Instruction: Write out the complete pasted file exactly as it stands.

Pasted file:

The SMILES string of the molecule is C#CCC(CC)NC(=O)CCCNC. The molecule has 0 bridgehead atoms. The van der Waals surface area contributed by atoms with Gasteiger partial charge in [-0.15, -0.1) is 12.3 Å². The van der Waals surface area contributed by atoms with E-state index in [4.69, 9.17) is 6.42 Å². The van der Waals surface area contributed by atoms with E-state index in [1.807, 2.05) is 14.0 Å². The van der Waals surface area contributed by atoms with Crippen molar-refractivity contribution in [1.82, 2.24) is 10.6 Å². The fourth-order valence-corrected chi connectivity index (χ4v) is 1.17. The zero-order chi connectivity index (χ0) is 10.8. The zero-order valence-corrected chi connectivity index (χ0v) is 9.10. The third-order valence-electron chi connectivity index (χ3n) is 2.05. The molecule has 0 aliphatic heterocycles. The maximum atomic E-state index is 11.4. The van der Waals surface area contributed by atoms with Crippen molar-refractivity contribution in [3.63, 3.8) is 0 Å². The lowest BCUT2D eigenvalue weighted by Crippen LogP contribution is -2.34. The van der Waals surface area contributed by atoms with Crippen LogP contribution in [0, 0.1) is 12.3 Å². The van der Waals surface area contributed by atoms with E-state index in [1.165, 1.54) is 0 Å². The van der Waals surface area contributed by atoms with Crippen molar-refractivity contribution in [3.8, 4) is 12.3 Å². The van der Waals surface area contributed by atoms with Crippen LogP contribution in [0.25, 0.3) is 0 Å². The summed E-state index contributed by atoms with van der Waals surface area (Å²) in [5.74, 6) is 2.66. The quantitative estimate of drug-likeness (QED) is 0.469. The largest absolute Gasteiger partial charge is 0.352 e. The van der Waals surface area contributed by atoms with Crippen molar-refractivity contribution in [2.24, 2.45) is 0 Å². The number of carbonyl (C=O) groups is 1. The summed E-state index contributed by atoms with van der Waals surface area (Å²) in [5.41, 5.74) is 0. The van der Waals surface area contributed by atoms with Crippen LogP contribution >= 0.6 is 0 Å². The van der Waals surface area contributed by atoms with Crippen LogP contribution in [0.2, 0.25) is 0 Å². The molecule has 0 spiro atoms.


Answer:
The SMILES string of the molecule is C#CCC(CC)NC(=O)CCCNC. The molecule has 0 bridgehead atoms. The van der Waals surface area contributed by atoms with Gasteiger partial charge in [-0.15, -0.1) is 12.3 Å². The van der Waals surface area contributed by atoms with E-state index in [4.69, 9.17) is 6.42 Å². The van der Waals surface area contributed by atoms with E-state index in [1.807, 2.05) is 14.0 Å². The van der Waals surface area contributed by atoms with Crippen molar-refractivity contribution in [1.82, 2.24) is 10.6 Å². The fourth-order valence-corrected chi connectivity index (χ4v) is 1.17. The zero-order chi connectivity index (χ0) is 10.8. The zero-order valence-corrected chi connectivity index (χ0v) is 9.10. The third-order valence-electron chi connectivity index (χ3n) is 2.05. The molecule has 0 aliphatic heterocycles. The maximum atomic E-state index is 11.4. The van der Waals surface area contributed by atoms with Crippen molar-refractivity contribution in [3.63, 3.8) is 0 Å². The lowest BCUT2D eigenvalue weighted by Crippen LogP contribution is -2.34. The van der Waals surface area contributed by atoms with Crippen LogP contribution in [0, 0.1) is 12.3 Å². The van der Waals surface area contributed by atoms with E-state index in [1.165, 1.54) is 0 Å². The van der Waals surface area contributed by atoms with Crippen molar-refractivity contribution in [3.8, 4) is 12.3 Å². The van der Waals surface area contributed by atoms with Crippen LogP contribution in [0.25, 0.3) is 0 Å². The summed E-state index contributed by atoms with van der Waals surface area (Å²) in [5.74, 6) is 2.66. The quantitative estimate of drug-likeness (QED) is 0.469. The largest absolute Gasteiger partial charge is 0.352 e. The van der Waals surface area contributed by atoms with Crippen molar-refractivity contribution in [2.24, 2.45) is 0 Å². The number of carbonyl (C=O) groups is 1. The summed E-state index contributed by atoms with van der Waals surface area (Å²) in [5.41, 5.74) is 0. The van der Waals surface area contributed by atoms with Crippen LogP contribution >= 0.6 is 0 Å². The van der Waals surface area contributed by atoms with Crippen LogP contribution in [0.2, 0.25) is 0 Å². The molecule has 0 spiro atoms.